Reckoning today from Baltimore, Maryland…
Tutto va bene…
That was what the crew told passengers on the Costa Concordia just before it sank.
And it was what the crew of the USS America – the biggest cruise ship of all – were telling passengers last week.
Tutto va bene.
Trouble was, tutto was not going as bene as they claimed. Instead, the ship is sinking.
None of these are signs that the voyage is going well.
The US economy has come back to output levels of ’07. But this feeble rebound not only holds the title of “weakest post-war recovery ever,” it also shows that something else is going on. Most economists have no idea what. So, they just think this “recovery” is unusually slow. Ben Bernanke, for example, has pledged to hold down interest rates (at negative real levels) for another three years. He also let it be known that he has his finger on the trigger, ready to blast out some more QE at a moment’s notice.
Last week produced news that the US economy expanded in the previous quarter. It went up at a 1.8% annual rate, far below the 3% consensus estimate of economists. That returned it to ’07 output levels, but at what cost? The feds have added $6 trillion in new debt to regain some $600 billion in annual output. Whoa!
And indications are that growth will be just as disappointing this year as it was last. Bloomberg has the story:
US economic growth may not top 2 percent this year and a third round of quantitative easing by the Federal Reserve would have little effect, said Martin Feldstein, a professor of economics at Harvard University.
“We’re going to have a hard time reaching 2 percent this coming year,” he said… The economy is still in a “danger zone,” Feldstein said, even as the recession risk “is less now than it was.”
Feldstein, speaking before the GDP report was released, said last year’s growth in household spending was largely due to consumers drawing down their savings, which he said they won’t be able to maintain this year.
Another Bloomberg report tells that consumer spending is already weakening:
Spending at retailers lost momentum each month in the fourth quarter, slowing from a 0.7 percent gain in October to a 0.1 percent increase last month. Merchants including Macy’s Inc., Gap Inc. and Target Corp. cut prices to attract more business during the holiday shopping season…
Government agencies also struggled last quarter as they cut spending at a 4.6 percent annual rate, the fifth straight decline. For all of 2011, government spending dropped 2.1 percent, the biggest decline since 1971.
Our guess is that consumer spending will weaken further as the bear market in housing gets worse.
December house sales were the worst in nearly half a century. AP is on the beat:
The Commerce Department said Thursday new-home sales fell 2.2 percent last month to a seasonally adjusted annual pace of 307,000. The pace is less than half the 700,000 that economists say must be sold in a healthy economy.
About 302,000 new homes were sold last year. That’s less than the 323,000 sold in 2010, making last year’s sales the worst on records dating back to 1963. And it coincides with a report last week that said 2011 was the weakest year for single-family home construction on record.
The median sales prices for new homes dropped in December to $210,300. Builders continued to [slash prices] to stay competitive in the depressed market.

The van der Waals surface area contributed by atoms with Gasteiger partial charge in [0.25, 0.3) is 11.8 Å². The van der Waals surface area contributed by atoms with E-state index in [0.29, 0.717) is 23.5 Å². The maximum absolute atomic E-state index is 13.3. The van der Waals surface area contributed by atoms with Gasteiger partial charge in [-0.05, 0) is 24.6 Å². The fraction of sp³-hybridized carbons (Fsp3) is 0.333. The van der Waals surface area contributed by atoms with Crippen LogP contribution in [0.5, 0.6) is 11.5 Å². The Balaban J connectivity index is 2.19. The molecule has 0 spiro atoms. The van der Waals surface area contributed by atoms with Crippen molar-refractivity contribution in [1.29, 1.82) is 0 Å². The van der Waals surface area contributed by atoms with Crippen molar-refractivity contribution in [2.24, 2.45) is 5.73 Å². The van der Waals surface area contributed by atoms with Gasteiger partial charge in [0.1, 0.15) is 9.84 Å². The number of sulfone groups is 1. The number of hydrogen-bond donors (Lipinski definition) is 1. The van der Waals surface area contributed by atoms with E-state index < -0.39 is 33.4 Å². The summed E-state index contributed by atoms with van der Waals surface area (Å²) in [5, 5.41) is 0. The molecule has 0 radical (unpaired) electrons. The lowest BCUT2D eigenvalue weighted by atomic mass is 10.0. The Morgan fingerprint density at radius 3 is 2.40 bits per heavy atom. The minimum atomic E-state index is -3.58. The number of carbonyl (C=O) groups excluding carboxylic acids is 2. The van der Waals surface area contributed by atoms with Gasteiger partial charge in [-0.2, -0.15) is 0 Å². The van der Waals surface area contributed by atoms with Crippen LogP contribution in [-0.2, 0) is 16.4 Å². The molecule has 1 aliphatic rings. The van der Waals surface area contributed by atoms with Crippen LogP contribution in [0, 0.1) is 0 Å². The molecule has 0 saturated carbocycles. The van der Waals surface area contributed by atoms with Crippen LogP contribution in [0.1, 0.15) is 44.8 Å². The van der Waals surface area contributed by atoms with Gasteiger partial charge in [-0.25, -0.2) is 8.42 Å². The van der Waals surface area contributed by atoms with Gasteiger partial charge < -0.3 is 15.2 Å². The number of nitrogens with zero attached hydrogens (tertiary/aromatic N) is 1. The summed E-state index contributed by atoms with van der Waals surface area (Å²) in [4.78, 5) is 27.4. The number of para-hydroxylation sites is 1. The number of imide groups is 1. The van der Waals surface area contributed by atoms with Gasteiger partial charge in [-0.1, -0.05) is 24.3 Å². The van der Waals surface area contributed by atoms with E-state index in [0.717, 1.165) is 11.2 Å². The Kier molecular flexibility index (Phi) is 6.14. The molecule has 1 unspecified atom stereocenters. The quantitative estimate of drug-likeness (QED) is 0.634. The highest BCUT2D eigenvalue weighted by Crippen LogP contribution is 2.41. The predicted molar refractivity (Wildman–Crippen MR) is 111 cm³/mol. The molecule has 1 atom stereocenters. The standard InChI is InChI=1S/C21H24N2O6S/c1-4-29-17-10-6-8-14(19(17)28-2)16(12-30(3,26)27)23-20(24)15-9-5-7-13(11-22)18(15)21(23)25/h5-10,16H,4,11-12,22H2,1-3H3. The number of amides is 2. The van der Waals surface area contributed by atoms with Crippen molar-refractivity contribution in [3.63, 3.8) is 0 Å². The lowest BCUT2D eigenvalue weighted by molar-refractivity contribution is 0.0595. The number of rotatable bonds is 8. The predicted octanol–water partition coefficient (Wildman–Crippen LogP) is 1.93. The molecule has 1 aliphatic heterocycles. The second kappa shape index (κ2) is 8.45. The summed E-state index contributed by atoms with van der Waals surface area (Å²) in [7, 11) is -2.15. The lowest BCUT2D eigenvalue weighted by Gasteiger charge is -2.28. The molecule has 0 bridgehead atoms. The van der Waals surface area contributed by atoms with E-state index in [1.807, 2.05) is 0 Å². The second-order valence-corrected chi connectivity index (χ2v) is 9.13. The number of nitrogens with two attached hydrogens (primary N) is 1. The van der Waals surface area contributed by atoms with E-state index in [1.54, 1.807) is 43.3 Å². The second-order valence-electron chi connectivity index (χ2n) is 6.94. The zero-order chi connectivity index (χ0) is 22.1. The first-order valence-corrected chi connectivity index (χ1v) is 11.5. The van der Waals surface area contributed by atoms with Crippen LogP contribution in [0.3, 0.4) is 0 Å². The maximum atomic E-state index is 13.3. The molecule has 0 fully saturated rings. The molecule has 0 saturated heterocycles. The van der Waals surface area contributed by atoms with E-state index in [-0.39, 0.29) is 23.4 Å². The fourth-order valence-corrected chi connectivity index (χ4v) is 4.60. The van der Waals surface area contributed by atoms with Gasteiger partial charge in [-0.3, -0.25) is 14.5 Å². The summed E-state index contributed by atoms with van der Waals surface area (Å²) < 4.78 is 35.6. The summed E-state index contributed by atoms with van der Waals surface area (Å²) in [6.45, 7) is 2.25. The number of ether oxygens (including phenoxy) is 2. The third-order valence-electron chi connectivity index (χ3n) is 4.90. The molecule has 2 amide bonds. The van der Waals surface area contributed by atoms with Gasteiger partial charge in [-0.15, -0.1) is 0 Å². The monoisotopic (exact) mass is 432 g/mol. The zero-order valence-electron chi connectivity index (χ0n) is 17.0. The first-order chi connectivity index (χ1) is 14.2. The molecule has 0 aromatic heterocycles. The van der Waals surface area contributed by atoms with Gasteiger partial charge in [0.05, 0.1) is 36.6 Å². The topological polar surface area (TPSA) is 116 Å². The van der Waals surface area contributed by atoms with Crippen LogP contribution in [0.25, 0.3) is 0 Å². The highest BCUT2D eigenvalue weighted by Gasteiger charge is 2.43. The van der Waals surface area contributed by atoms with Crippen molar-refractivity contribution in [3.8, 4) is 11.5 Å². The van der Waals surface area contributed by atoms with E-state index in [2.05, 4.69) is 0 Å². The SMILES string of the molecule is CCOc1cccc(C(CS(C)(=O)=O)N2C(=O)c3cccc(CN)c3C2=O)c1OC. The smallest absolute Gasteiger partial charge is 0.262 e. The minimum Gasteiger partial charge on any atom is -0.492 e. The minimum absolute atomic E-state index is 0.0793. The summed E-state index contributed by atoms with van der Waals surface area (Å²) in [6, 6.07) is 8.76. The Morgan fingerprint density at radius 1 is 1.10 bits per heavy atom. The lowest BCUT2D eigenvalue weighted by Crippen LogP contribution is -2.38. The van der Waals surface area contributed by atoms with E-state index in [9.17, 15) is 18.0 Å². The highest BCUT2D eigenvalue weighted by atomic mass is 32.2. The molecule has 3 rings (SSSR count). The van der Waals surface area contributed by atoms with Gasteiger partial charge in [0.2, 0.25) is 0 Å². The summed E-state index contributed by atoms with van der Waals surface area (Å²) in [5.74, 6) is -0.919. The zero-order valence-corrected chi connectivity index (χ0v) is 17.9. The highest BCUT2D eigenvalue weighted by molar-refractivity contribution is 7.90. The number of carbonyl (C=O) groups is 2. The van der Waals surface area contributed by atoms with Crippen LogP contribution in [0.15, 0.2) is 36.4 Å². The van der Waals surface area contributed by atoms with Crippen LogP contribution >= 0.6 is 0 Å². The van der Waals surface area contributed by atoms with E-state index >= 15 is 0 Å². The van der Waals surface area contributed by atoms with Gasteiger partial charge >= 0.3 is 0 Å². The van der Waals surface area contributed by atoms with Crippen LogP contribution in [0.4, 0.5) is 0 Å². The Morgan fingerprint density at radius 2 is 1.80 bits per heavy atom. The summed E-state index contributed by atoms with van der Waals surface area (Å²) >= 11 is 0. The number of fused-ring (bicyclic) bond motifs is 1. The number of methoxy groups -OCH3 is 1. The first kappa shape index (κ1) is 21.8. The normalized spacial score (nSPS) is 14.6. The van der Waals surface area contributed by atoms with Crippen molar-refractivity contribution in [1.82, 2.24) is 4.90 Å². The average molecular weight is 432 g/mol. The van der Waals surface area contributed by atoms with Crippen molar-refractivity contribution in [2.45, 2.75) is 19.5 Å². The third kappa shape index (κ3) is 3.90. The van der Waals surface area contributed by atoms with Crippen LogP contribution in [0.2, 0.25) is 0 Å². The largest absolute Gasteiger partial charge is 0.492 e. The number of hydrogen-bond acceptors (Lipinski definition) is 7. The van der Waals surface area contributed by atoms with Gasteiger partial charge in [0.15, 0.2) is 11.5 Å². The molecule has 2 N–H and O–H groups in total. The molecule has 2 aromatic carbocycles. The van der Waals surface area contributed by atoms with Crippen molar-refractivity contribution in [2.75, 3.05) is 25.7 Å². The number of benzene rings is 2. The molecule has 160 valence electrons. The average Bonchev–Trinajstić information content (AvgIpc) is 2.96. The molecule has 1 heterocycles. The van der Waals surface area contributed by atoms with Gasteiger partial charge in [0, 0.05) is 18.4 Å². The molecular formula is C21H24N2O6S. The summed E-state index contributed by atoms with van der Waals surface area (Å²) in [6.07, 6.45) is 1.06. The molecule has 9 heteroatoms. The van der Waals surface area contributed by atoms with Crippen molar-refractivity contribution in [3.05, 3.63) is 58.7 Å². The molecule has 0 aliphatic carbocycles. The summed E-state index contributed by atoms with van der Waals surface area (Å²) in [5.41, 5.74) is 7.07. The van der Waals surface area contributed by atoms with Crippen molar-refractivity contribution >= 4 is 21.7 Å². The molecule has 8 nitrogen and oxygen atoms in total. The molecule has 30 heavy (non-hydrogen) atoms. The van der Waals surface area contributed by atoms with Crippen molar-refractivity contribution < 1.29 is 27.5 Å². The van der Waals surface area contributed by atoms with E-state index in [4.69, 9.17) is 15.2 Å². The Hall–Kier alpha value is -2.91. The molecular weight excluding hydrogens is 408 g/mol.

And guess what? The outlook for housing is still not improving. Business Insider explains why:
Michelle Meyer, the well-known housing analyst for BofA/ML, has some bad news: The housing crisis isn’t over.
In fact, in her 2012 outlook piece, she says it’s “far from over” and that prices still have another 7% to decline nationally.
The basic problem: There are still tons more foreclosures or “liquidations” yet to come…our securitized products research team estimates another eight million homes will be liquidated over the next four years, which adds to the six million homes that have already been liquidated since 2007. All told, we expect 14 million foreclosures or a quarter of all homeowners with a mortgage.
Ms. Meyer’s estimates seem rather optimistic to us. We’d guess that house prices will go down another 20%. Maybe more. Because, people have less money to spend on housing. Real disposable incomes are lower today than they were a year ago.
People who buy houses don’t really worry too much about the price. What concerns them is the monthly payment. They buy as much house as their monthly income will allow.
That was the real driver of the housing bubble of ’05-’07. Interest rates had been going down for 30 years, lowering monthly mortgage payments. That made it easier to pay a mortgage. Housing prices were going up steadily, giving the impression that houses were a good investment. And the mortgage industry would lend to anyone, solvent or insolvent, jobless or working, dead or alive. That put a lot of air into the housing market.
Now, interest rates are still going down, as near as we can tell. But with incomes going down and lenders much more cautious, the air has whooshed out of the market. It’s no longer pressure-packed. Now it’s vacuum-sealed.
Remember, household debt-to-income was only 70% at the beginning of the ’80s. Now, it’s 120%. In order to get it down, households need to unload debt – especially mortgage debt.
That is, they need to save. Savings rates have recently fallen…to 3.5% down from 5.7%. They will probably go back up as the Great Correction continues.
Which will mean…housing will fall, maybe by 20% more.
Let’s see, housing falling…incomes falling…consumers retrenching…negligible GDP growth…
Tutto va bene!
for The Daily Reckoning Australia